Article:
This article gives an overview of how the first month of the blog went with insight in statistics from behind the scenes. It is mainly interested for people that read this blog or that are thinking of starting their blog.
Data & statistics
Post & page visits (what people viewed):
Referrers (where people come from):
Clicks (from the posts):
Monthly views and visitors:
I am quite happy with the visitors in the first month. The first article was listed on the curated blog list of Docker and appeared in the weekly newsletter. Furthermore, there are some comments on the article which was part of the intent to start a discussion on how to use Docker in Symfony. Unfortunately, it was not picked up on the list of the week of Symfony blogs.
The API platform article was a hit, and the primary traffic for this came from Hacker News and Twitter. Thanks for all the retweets and likes, this boost the number of times the article gets displayed in the timeline of people. In total, the tweet has 6.362 views with 379 interactions on Twitter. Traffic on this article continued during the month. It appears it has a decent page rank on search engines and people click on it from the search of Hacker News. I expect this article continues to get traffic over the coming months. Furthermore, I see that people engage with the material by clicking on the GitHub links, so I expect people to get some value out of it.
Other articles did not get a lot of exposure, but I expected that to happen as they are mainly valuable to me as a reference.
How this blog was created
I choose a self-hosted WordPress solution over SaaS alternatives like Medium. The main argument was to have the freedom to do whatever I want with the blog. Furthermore, it is not possible to be censored, and the blog will be easier to monetize.
The installed WordPress theme is Hestia. At the moment it suffices, but in the future, I might switch to a paid theme or create my own. Comments have to be approved by me before they are displayed but I am only censoring for spam which stopped around 20 spam comments. In the future, I might allow for account creation.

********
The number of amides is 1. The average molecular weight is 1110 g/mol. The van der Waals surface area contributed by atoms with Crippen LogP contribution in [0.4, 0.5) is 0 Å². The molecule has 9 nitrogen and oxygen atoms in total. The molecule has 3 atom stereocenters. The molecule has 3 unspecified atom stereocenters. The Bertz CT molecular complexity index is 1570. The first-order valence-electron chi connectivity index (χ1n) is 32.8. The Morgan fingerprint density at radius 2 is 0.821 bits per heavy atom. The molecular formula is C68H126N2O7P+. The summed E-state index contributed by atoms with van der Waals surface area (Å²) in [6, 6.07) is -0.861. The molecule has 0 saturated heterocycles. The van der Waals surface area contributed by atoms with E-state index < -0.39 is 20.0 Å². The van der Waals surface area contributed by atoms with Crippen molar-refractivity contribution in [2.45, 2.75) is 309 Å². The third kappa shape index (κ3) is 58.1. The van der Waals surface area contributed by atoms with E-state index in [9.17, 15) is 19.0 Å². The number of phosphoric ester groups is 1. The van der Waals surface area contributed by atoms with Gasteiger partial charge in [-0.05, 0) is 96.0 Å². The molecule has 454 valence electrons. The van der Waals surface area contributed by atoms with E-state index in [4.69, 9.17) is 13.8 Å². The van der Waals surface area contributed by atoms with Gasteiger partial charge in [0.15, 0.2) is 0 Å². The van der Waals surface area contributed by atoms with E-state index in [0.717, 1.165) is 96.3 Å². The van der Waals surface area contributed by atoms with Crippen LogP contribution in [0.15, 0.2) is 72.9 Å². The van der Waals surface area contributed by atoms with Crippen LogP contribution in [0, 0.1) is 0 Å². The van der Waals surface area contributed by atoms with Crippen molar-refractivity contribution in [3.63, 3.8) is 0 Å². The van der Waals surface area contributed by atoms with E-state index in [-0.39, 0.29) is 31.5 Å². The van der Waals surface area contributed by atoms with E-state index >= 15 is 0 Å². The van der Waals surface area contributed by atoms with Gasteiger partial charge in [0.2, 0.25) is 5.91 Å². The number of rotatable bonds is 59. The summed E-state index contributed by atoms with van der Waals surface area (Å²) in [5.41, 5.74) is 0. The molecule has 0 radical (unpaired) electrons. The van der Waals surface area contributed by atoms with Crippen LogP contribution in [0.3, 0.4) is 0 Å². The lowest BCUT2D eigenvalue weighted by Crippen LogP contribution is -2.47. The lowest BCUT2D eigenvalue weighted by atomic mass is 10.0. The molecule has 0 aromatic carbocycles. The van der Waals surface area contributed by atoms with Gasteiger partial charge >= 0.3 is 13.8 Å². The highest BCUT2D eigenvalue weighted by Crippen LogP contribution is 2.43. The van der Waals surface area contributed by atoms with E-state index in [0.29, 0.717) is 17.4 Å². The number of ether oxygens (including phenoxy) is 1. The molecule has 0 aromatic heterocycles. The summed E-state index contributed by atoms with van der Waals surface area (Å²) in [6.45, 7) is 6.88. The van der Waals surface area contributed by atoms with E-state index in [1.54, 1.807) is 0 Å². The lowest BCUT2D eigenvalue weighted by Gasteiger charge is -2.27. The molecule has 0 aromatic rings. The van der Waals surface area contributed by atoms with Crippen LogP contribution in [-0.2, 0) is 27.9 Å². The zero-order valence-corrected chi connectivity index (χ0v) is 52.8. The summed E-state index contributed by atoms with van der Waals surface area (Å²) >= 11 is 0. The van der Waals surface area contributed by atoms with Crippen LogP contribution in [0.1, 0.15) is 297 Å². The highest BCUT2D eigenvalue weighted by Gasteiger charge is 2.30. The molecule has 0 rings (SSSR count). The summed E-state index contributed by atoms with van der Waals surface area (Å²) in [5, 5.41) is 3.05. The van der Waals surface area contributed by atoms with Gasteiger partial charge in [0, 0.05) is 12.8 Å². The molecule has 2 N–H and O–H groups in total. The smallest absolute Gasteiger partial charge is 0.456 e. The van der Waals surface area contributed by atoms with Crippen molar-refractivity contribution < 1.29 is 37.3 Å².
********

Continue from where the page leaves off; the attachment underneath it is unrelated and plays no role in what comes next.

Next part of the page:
Monetizing the blog
I started to experience in ways I can monetize the blog. As a freelancer, I have to divide my time between writing articles and doing paid work. Therefore, it would be easier for me to justify writing articles when there is a potential for getting an income out of it.
The best method would be to get a somewhat steady stream of income from Patreon. However, it will require some work as people seem not to become a Patreon when it does not provide any added value. In the future, I could potentially give this value in the form of access to a closed community where I could give some technical support or advise. However, the blog should become more popular first before that would be worth the effort to think it through.
Another potential form is the Amazon affiliate program. When I want to refer to a book, and people buy it, I will get a small cut. I am planning to do some book reviews articles so it would be a potential source of income.
It surprised me how much I like to write these articles. I get a lot out of it, e.g., by discovering what a great community API Platform has. I am planning to continue writing articles on my day-to-day tasks (e.g., writing an API application), but I am also planning to discuss my views on some philosophical and political areas. For example:
- On frugality and investments
- On free will, religion and nihilismn
- On an universal basic income
- On a world of abundance
- On open source
Furthermore, I have some articles about previous work I did:
- About my master thesis on sentiment analysis in communities (2014)
- About setting up a mail server on Docker swarm with Mailu
- About multi-language in Drupal 8
- About working on Open Social
Please let me know if you have advice on how to move the blog forward or if you know of other topics on which I should write an article.